I was suprised. Sure, there were a couple chapters that were clinkers, churned out under the pressure of a term deadline nearly a decade ago. But most of it was good. Really good. At one point, I thought, I can’t believe I wrote this…
Perhaps my skills and judgment have matured. More so, I think I’ve gained confidence in my abilities. Somewhere during my continuing studies and coming out process, I gained that perspective I needed to be able to judge my own work with a more objective eye.
And I discovered something uncanny. Those frustrating holes in my manuscript that I didn’t know how to fill in past revisions were suddenly waiting like placeholders for knowledge I now possessed. Someday I plan to blog about the prescient and prophetic aspects of fiction writing, but for now I’ll say that not only with THE SIXTH SEED, but also with DEATH PERCEPTION, plot situations that I wrote about years ago have come to pass in my personal life. Let me explain.
DEATH PERCEPTION is about a young man who operates the crematory at the local funeral home. He discovers he has a gift for discerning the cause of death of those he cremates. Not a big deal since they’re already dead. However, when what he discerns differs from what’s on the death certificate, he finds himself in the midst of murderers.
Have I started to cremate the deceased in my spare time? No. (But the onsite research was fascinating!) Yet the abilities my protagonist Kennet Singleton develops—powers I wrote about from pure imagination a decade ago—I am now experiencing in my own life.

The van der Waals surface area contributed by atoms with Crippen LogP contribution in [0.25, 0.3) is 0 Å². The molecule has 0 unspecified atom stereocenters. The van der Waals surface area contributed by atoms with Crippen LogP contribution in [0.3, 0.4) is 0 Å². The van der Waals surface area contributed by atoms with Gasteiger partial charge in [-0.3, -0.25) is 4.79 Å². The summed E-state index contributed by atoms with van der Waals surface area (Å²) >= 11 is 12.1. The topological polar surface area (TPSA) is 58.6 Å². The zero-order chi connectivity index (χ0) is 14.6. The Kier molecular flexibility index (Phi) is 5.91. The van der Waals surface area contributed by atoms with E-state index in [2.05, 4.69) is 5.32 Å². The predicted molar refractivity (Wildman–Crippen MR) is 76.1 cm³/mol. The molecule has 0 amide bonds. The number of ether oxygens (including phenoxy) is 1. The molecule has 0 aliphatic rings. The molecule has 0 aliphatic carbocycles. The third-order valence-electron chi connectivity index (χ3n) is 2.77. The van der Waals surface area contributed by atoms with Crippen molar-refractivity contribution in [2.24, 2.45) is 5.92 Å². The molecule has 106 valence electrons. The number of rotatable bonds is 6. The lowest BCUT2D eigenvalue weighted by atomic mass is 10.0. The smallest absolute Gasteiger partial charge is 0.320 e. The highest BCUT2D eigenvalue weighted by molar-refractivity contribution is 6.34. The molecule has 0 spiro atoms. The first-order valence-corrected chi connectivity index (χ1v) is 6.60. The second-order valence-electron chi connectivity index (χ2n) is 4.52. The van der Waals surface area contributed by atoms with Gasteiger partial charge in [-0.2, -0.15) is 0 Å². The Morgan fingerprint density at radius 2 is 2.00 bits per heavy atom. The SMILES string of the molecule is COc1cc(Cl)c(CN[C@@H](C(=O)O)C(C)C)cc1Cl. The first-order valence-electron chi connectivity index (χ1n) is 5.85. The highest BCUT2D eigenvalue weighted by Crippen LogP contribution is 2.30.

My study of spiritualism, mediumship, and healing through the Morris Pratt Institute is providing me with the knowledge I need to fill those holes in my manuscript. And having since experienced psychic phenomena for myself, I’m able to add realism to Kennet’s otherwordly perceptions. (For more about this, see “Visitation from the Summerland” at my other blog, Building the Bridge.)
So how did this create a dilemma for me?
I’ve been planning a new novel, DEAD CEMETERY, working on setting, plot, and characterization in my spare moments the past few months. I’m itching to spend more time on it, but am constrained by my spiritualism schoolwork. When I received the idea (actually, an intuitive prompting) to revise DEATH PERCEPTION, I felt it would only further postpone my work on the new book (which, of course, it is). But once I got into DEATH PERCEPTION, I realized that I might be able to finalize revisions and actually get it published.
So that’s what I decided to do: revise and publish DEATH PERCEPTION so that I will have something to market while I work on DEAD CEMETERY.